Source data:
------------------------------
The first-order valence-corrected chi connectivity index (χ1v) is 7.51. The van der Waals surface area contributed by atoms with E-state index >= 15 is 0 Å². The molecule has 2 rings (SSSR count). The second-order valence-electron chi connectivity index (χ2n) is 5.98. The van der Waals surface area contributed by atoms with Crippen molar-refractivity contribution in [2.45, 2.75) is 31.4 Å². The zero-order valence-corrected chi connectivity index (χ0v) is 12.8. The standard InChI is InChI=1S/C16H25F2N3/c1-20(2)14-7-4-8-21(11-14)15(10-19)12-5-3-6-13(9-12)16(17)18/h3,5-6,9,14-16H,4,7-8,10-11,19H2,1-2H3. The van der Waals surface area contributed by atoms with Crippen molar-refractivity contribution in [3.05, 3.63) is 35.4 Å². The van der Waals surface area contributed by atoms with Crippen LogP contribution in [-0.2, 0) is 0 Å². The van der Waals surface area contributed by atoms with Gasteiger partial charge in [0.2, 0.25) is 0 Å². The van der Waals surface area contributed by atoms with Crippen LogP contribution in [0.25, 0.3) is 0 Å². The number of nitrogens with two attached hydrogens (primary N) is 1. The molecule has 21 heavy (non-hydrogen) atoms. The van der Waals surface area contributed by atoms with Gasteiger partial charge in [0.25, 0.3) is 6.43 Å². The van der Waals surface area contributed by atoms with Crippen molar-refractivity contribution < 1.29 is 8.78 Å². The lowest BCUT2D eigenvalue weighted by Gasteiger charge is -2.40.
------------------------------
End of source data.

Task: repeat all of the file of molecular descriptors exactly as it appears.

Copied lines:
The first-order valence-corrected chi connectivity index (χ1v) is 7.51. The van der Waals surface area contributed by atoms with E-state index >= 15 is 0 Å². The molecule has 2 rings (SSSR count). The second-order valence-electron chi connectivity index (χ2n) is 5.98. The van der Waals surface area contributed by atoms with Crippen molar-refractivity contribution in [2.45, 2.75) is 31.4 Å². The zero-order valence-corrected chi connectivity index (χ0v) is 12.8. The standard InChI is InChI=1S/C16H25F2N3/c1-20(2)14-7-4-8-21(11-14)15(10-19)12-5-3-6-13(9-12)16(17)18/h3,5-6,9,14-16H,4,7-8,10-11,19H2,1-2H3. The van der Waals surface area contributed by atoms with Crippen molar-refractivity contribution in [3.05, 3.63) is 35.4 Å². The van der Waals surface area contributed by atoms with Crippen LogP contribution in [-0.2, 0) is 0 Å². The van der Waals surface area contributed by atoms with Gasteiger partial charge in [0.2, 0.25) is 0 Å². The van der Waals surface area contributed by atoms with Crippen LogP contribution in [0.25, 0.3) is 0 Å². The number of nitrogens with two attached hydrogens (primary N) is 1. The molecule has 21 heavy (non-hydrogen) atoms. The van der Waals surface area contributed by atoms with Gasteiger partial charge in [0.25, 0.3) is 6.43 Å². The van der Waals surface area contributed by atoms with Crippen molar-refractivity contribution < 1.29 is 8.78 Å². The lowest BCUT2D eigenvalue weighted by Gasteiger charge is -2.40.